“A common European memory can hardly be achieved” Interview with Ekaterina Makhotina

We talked to Ekaterina Makhotina ahead of this year’s conference about Western-Russian relations, shared cultures of memory and her expectations for the conference. For the Russian version нажмите здеÑ?ÑŒ.

The year 2015 was marked by the 70th Anniversary of WWII. What is special about the Commemoration in Russian Society?

This year even more so than in years before the memory of the war has become a symbol of national identity in Russian society. People use symbols and rituals associated with the military memory as markers of common memories, as markers that unite, consolidate and build consensus. This social need is most strongly expressed on May 9, Victory Day, undoubtedly the most important national holiday. The anniversary is celebrated not just at the state level, it is also an important event for many families. Victory Day is not only used by political leaders to legitimize their power; it is also an important commemorative event on the grassroots level. And so there are two planes of memory that currently coexist: a  political one, and a communicative, social one.  They may be one format in which the two converge, and this is the Immortal Regiment initiative which was invented in Tomsk in 2012 and quickly spread throughout the former Soviet Union. People parade on the streets carrying portraits of their fathers, mothers, grandfathers and grandmothers who took part in the war effort. This movement expresses a personal need to remembers and honor a heroic generation, and it also connects to the political message of “Our Victory”, and the political need to endow the memory of the victory with some sort of sacredness.

With Macedonia the NATO invited its 29th member to the alliance in December 2015. How does this extension affect Russian Society?

I think it is sending a message to Russians, strengthening their perception that Russia is not included in the negotiations about the admission of new members, and Russian views on this matter are not taken seriously. The move will likely enhance Russia’s anti-Western rhetoric.

What effect have the sanctions of the West against Russia had?

The sanctions have hit Russian economy quite hardly, and as such they have had affected wide layers of the Russian population. This in turn has allowed official ideology to sound a more anti-Western propaganda, and to do so effectively. The messages that are being sent out by the state are falling on fertile ground. At the moment, we see a significant deterioration of Russian relations with the West in general, and the United States in particular. There is a widespread public sense that the West is using all available means to hurt Russia and Russians.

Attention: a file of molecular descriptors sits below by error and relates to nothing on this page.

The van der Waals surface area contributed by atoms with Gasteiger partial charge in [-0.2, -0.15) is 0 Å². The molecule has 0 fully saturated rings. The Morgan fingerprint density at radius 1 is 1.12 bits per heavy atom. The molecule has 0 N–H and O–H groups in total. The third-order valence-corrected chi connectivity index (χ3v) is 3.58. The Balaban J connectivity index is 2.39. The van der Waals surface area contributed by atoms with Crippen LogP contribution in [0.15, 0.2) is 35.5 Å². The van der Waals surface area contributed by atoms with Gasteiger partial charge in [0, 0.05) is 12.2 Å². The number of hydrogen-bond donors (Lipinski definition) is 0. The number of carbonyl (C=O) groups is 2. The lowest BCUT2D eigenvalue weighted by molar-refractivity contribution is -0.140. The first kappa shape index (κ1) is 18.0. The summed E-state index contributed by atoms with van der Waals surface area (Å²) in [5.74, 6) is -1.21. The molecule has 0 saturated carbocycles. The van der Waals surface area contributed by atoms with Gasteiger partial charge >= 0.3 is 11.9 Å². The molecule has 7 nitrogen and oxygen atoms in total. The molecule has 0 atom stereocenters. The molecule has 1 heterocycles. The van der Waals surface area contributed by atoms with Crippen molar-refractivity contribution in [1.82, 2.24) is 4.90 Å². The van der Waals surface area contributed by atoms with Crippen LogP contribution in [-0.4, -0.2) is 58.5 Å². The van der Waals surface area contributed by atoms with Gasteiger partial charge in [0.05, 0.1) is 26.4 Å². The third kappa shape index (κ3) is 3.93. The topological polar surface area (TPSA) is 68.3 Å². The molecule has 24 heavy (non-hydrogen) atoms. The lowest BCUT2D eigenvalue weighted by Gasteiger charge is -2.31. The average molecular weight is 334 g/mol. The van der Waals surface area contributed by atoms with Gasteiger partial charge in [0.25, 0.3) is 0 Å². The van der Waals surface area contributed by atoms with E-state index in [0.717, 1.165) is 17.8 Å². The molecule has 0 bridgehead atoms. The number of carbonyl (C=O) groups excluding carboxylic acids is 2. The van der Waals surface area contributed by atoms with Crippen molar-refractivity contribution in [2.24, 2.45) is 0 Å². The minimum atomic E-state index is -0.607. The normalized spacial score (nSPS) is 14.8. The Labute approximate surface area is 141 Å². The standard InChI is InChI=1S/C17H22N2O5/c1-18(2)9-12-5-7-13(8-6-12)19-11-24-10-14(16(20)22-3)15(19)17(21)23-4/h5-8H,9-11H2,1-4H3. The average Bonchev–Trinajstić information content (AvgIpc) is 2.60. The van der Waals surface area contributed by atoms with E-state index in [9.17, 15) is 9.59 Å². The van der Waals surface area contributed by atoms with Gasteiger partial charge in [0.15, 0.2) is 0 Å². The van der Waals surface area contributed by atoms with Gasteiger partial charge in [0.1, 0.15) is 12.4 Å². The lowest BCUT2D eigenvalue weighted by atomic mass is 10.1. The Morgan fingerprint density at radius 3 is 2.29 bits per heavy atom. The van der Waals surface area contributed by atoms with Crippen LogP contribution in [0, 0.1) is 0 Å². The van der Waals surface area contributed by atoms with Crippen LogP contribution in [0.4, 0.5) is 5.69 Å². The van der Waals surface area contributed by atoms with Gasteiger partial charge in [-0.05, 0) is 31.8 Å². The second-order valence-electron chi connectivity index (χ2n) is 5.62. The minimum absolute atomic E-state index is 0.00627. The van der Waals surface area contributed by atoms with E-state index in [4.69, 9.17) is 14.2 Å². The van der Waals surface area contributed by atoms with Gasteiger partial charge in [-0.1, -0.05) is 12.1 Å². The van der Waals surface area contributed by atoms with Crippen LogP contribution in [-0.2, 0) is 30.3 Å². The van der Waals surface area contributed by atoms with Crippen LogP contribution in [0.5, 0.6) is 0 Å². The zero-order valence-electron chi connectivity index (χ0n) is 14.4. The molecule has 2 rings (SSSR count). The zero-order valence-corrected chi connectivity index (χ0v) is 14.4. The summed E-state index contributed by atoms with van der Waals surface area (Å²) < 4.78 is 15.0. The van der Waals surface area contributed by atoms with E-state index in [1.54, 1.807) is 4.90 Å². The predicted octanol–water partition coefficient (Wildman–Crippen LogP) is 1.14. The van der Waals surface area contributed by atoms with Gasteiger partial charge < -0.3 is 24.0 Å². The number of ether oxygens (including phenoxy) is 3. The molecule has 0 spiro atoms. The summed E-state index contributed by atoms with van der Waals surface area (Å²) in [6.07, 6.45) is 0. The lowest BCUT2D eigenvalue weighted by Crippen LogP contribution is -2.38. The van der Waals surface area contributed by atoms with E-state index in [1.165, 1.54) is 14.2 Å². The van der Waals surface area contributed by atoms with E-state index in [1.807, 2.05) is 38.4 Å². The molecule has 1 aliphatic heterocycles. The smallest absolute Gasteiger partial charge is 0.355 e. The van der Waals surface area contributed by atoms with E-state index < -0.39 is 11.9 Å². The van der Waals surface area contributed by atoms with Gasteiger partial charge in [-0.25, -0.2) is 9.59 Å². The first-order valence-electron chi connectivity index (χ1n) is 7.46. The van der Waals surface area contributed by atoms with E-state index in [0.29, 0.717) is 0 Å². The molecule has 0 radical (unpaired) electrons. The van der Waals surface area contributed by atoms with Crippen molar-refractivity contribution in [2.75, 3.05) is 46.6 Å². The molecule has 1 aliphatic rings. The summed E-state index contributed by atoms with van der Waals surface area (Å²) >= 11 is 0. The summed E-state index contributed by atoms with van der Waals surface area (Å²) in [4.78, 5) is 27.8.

What can the West do to improve the relationship with Russia?

There can be two approaches from the West to Russia. If the West sees Russia under Putin as irrational and absolutely evil, as something that can only have negative consequences for the general policy, no strategy can be used at all. If Russia (and I mean not Putin personally, but the ruling elite and the wider public as a whole) is perceived as a rational partner who acts in the service of national interests, this perception could lead to an improvement of mutual relations. Russia would appear in international politics, and its interests would be taken into account.

What could be done to create a unified European commemoration of the Second World War?

I think that, in light of vastly different historical experiences in Western and Eastern Europe. At the risk of oversimplification: the memory of the Holocaust in the West is pitted against the memory of the Gulag in the East.  The European Union defines itself in terms of being „united in diversity,“ and hence it does not strive for a homogenization of diverse memories.  What it seeks to do is to ease the conflict of memories. To achieve this, particular national communities need to recognize and integrate the suffering of others into “their” history; they need to include “other” victims in their historical narrative, thus moving away from a discourse of national victimhood. This discourse must be open to all citizens of nation-states, regardless of their ethnicity.

What do you think are some of the most pressing issues to be discussed at the conference?

How can we recognize different approaches and different concerns in the memories and commemorations of the war? How can we overcome the conflict of narratives? Can the search for, and articulation of, a shared space in historical memory contribute to solving urgent problems in Europe and Russia – the economic crisis, the treatment of refugees, the fight against terrorism, and others?

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